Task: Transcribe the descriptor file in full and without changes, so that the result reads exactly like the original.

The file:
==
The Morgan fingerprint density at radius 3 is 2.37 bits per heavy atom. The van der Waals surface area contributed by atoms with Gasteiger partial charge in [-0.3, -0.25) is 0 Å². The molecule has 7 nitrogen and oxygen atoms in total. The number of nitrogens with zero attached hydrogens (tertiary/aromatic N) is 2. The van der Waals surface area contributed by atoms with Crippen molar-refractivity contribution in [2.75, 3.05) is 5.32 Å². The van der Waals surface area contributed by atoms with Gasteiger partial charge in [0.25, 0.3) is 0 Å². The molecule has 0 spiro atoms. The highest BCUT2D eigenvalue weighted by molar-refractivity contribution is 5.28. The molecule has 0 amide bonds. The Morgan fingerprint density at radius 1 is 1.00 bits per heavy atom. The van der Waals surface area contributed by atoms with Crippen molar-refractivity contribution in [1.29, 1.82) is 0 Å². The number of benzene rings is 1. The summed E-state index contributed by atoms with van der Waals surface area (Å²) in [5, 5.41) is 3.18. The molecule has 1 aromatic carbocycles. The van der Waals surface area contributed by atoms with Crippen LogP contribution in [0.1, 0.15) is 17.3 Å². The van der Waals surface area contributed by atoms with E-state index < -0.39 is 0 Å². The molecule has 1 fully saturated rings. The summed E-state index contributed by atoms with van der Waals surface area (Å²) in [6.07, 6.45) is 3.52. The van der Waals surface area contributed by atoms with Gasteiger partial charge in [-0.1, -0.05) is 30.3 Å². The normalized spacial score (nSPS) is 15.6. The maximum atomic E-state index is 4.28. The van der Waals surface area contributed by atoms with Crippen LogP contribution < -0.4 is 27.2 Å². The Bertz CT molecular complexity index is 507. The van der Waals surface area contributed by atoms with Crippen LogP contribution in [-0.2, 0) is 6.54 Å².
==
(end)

The Morgan fingerprint density at radius 3 is 2.37 bits per heavy atom. The van der Waals surface area contributed by atoms with Gasteiger partial charge in [-0.3, -0.25) is 0 Å². The molecule has 7 nitrogen and oxygen atoms in total. The number of nitrogens with zero attached hydrogens (tertiary/aromatic N) is 2. The van der Waals surface area contributed by atoms with Crippen molar-refractivity contribution in [2.75, 3.05) is 5.32 Å². The van der Waals surface area contributed by atoms with Gasteiger partial charge in [0.25, 0.3) is 0 Å². The molecule has 0 spiro atoms. The highest BCUT2D eigenvalue weighted by molar-refractivity contribution is 5.28. The molecule has 0 amide bonds. The Morgan fingerprint density at radius 1 is 1.00 bits per heavy atom. The van der Waals surface area contributed by atoms with Crippen molar-refractivity contribution in [1.29, 1.82) is 0 Å². The number of benzene rings is 1. The summed E-state index contributed by atoms with van der Waals surface area (Å²) in [5, 5.41) is 3.18. The molecule has 1 aromatic carbocycles. The van der Waals surface area contributed by atoms with Crippen LogP contribution in [0.1, 0.15) is 17.3 Å². The van der Waals surface area contributed by atoms with E-state index < -0.39 is 0 Å². The molecule has 1 fully saturated rings. The summed E-state index contributed by atoms with van der Waals surface area (Å²) in [6.07, 6.45) is 3.52. The van der Waals surface area contributed by atoms with Gasteiger partial charge in [-0.1, -0.05) is 30.3 Å². The normalized spacial score (nSPS) is 15.6. The maximum atomic E-state index is 4.28. The van der Waals surface area contributed by atoms with Crippen LogP contribution < -0.4 is 27.2 Å². The Bertz CT molecular complexity index is 507. The van der Waals surface area contributed by atoms with Crippen LogP contribution in [-0.2, 0) is 6.54 Å².